Opportunity and Inclusive Growth Institute Working Papers , Paper 12

Report
Pay with Promises or Pay as You Go? Lessons from the Death Spiral of Detroit

As part of compensation, municipal employees typically receive promises of future benefits. Motivated by the recent bankruptcy of Detroit, we develop a model of the equilibrium size of a city and use it to analyze how pay-with-promises schemes interact with city growth. The paper examines the circumstances under which a death spiral arises, where cutbacks of city services and increases in taxes lead to an exodus of residents, compounding financial distress. The model is put to work to analyze issues such as the welfare effects of having cities absorb pension risk and how unions affect the ...
Staff Report , Paper 501

Working Paper
Of Cities and Slums

The emergence of slums is a common feature in a country's path towards urbanization, structural transformation and development. Based on salient micro and macro evidence of Brazilian labor, housing and education markets, we construct a simple model to examine the conditions for slums to emerge. We then use the model to examine whether slums are barriers or stepping stones for lower skilled households and for the development of the country as a whole. We calibrate our model to explore the dynamic interaction between skill formation, income inequality and structural transformation with the rise ...
Working Papers , Paper 2016-22

Working Paper
Trade and Labor Market Dynamics: General Equilibrium Analysis of the China Trade Shock

We develop a dynamic trade model with spatially distinct labor markets facing varying exposure to international trade. The model captures the role of labor mobility frictions, goods mobility frictions, geographic factors, and input-output linkages in determining equilibrium allocations. We show how to solve the equilibrium of the model and take the model to the data without assuming that the economy is at a steady state and without estimating productivities, migration frictions, or trade costs, which can be difficult to identify. We calibrate the model to 22 sectors, 38 countries, and 50 U.S. ...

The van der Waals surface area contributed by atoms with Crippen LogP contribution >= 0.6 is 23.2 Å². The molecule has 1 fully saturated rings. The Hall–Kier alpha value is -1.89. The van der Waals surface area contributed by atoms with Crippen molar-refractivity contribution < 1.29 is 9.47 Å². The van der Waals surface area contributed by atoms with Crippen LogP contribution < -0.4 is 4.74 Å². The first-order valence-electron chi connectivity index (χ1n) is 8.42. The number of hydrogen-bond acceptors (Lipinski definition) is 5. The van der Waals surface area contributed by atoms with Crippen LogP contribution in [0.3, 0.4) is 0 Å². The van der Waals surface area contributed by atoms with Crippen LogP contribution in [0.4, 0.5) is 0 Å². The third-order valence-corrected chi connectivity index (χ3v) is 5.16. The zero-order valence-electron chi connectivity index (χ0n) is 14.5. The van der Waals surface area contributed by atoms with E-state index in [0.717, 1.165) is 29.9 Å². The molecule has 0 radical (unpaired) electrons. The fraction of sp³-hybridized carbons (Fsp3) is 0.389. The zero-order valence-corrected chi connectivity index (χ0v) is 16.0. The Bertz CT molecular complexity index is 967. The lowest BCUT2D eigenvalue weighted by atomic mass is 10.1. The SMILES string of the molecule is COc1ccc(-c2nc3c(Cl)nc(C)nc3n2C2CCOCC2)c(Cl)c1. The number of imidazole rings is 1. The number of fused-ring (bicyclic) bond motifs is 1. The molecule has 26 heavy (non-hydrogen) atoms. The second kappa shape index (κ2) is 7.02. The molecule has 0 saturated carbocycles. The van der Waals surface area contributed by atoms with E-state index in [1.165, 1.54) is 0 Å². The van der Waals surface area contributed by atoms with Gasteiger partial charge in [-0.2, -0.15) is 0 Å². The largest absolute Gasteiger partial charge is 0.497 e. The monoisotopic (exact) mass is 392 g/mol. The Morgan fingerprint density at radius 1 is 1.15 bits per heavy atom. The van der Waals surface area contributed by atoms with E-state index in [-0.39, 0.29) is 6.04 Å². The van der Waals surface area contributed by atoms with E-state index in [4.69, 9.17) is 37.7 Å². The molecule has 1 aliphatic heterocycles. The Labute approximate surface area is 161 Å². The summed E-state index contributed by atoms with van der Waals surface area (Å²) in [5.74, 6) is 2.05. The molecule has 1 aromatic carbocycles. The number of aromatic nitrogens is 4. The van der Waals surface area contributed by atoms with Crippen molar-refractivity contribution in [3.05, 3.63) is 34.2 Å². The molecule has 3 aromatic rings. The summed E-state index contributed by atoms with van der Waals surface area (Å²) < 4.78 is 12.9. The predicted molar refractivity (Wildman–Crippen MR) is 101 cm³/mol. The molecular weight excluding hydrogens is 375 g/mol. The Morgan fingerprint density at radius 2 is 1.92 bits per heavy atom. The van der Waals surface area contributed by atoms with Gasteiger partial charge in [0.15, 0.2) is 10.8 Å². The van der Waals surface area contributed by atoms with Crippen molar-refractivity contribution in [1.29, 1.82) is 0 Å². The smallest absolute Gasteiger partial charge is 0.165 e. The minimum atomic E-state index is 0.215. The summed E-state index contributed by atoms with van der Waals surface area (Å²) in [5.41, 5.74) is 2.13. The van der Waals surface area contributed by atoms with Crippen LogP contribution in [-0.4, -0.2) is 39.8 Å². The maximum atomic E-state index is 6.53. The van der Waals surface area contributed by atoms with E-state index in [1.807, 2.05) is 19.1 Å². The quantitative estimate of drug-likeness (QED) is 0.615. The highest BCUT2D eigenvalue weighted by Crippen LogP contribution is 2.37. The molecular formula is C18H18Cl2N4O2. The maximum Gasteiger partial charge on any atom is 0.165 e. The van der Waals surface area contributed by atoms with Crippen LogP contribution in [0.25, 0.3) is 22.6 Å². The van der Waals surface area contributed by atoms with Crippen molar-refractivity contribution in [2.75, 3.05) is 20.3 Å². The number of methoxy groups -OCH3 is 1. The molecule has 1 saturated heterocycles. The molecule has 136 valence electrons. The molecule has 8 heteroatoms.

Working Papers , Paper 2015-9

Working Paper
Freeway Revolts!

Freeway revolts were widespread protests across the U.S. following early urban Interstate construction in the mid-1950s. We present theory and evidence from panel data on neighborhoods and travel behavior to show that diminished quality of life from freeway disamenities inspired the revolts, a?ected the allocation of freeways within cities, and changed city structure. First, actual freeway construction diverged from initial plans in the wake of the growing freeway revolts and subsequent policy responses, especially in central neighborhoods. Second, freeways caused slower growth in population, ...
Working Papers , Paper 19-29

Working Paper
Distance and Decline: The Case of Petersburg, Virginia

Petersburg, Virginia, prospered over two centuries as a center of production and trade. However, the city experienced economic difficulties beginning in the 1980s as a large number of layoffs at production plants in the area coincided with an erosion of retail trade in the city. Prolonged economic decline followed. In contrast, somewhat similar shocks in other moderate-sized cities in Virginia were followed by gradual economic recovery. We examine these differing outcomes and offer an explanation that hinges on the proximity of Petersburg to its larger neighbor, the greater Richmond area. We ...
Working Paper , Paper 18-16